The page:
Journalists and Paralegals get equipped on Freedom of Expression and Freedom of Assembly

Journalists and Paralegals get equipped on Freedom of Expression and Freedom of Assembly

Posted 4 years ago by admin

Journalists and Paralegals get equipped on Freedom of Expression and Freedom of Assembly

The Legal and Human Rights Centre has under its UHAKIKI project organized a three days training workshop to journalists based in community radios together with paralegals from 14 regions of mainland Tanzania to complement its advocacy campaign on Freedom of Expression and Freedom of Assembly in the country.

The training workshop was convened in Dodoma from May 30, 2017 to June 1, 2017 bringing under one roof participants from Kigoma, Arusha, Manyara, Mbeya, Mara, Shinyanga, Simiyu, Dar es Salaam, Morogoro, Dodoma, Ruvuma, Mtwara, Lindi and Tabora. The workshop aimed at intra alia empowering Journalists from Community Radios to effectively engage LHRC paralegals within and outside of Dar es Salaam specifically on Freedom of Expression and Freedom of Assembly; building the knowledge-base for community radio stations/presenters/producers to improve their reporting of and increase coverage of issues relating to the Freedom of Expression and the Freedom of Assembly as well as build networks between community radio journalists and paralegals and regional press clubs representatives.

In the course of the training participants were empowered with awareness on importance of Human Rights specifically Freedom of Expression and Freedom of Assembly; the role of media in protection of human rights; barriers to reporting; human rights violations; reporting on human rights and how to prepare human rights related programs.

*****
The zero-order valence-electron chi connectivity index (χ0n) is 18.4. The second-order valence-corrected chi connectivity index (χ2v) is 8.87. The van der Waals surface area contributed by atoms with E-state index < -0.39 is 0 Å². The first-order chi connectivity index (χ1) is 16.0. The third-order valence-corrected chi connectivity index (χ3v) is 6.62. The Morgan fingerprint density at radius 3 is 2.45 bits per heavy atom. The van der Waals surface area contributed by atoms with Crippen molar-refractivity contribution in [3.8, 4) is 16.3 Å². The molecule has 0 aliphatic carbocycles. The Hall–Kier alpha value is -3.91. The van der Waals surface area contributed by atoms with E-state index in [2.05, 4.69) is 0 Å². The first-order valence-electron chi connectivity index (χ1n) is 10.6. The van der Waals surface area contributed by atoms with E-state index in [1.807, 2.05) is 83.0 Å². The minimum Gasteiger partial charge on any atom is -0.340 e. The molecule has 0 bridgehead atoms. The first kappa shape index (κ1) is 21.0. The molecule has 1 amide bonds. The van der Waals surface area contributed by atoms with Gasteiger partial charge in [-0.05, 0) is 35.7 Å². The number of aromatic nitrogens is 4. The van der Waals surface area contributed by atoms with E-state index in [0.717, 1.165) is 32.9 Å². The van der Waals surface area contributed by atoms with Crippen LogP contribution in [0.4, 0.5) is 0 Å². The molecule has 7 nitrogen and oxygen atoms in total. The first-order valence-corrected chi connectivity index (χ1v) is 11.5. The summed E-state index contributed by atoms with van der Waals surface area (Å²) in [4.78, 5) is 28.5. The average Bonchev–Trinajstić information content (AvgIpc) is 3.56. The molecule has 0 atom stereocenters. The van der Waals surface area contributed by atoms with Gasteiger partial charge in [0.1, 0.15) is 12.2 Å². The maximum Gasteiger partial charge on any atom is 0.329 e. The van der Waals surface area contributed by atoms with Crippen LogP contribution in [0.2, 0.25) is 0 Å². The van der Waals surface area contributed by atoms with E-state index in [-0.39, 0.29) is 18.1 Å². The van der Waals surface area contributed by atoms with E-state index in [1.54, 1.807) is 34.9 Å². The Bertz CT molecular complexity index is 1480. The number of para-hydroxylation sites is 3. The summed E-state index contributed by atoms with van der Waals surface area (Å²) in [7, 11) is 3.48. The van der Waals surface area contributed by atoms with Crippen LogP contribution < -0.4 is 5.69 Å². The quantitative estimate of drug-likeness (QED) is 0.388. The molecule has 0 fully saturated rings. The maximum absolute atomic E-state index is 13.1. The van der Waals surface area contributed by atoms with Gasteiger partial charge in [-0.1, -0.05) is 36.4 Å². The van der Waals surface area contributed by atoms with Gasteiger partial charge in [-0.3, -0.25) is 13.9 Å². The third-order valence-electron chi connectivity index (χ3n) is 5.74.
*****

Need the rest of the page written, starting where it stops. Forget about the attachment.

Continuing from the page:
All the facilitators counting Mr. Neville Meena a representative from Tanzania Editors Forum (TEF), Mr. Paul Mallimbo from the Media Council of Tanzania (MCT) as well as the LHRC’s Mr. Raymond Kanegene, Ms. Happiness Michael and Ms. Renatha Seleman echoed the significance of promoting freedom of expression and freedom of assembly in social-economic and political development of the country. In chorus the facilitators made a call for journalists, human rights monitors and paralegals to make effective use of available space in community radios in creating awareness to the people on the two rights and in condemning human rights violations.

To top up, the lead facilitator Ms. Stacy Hilliard (UHAKIKI Project’s Communication Adviser) sharpened participants’ skills on how best to report on Human Rights before reminding them on the status of the two rights in the country which has currently been poor according to both national and international reports. Stacy called for journalist to effectively work together with paralegals and human rights monitors to guarantee Freedom of Expression and Freedom of Assembly in their communities.

Amid the workshop, participants made a request to the Legal and Human Rights Centre and other stakeholders to double efforts in providing them with regular trainings especially security trainings and trainings on specific Human Rights topics.

The Civil and Political Rights Tracking project, commonly known as UHAKIKI, aims to improve the protection and promotion of civil and political rights in Tanzania.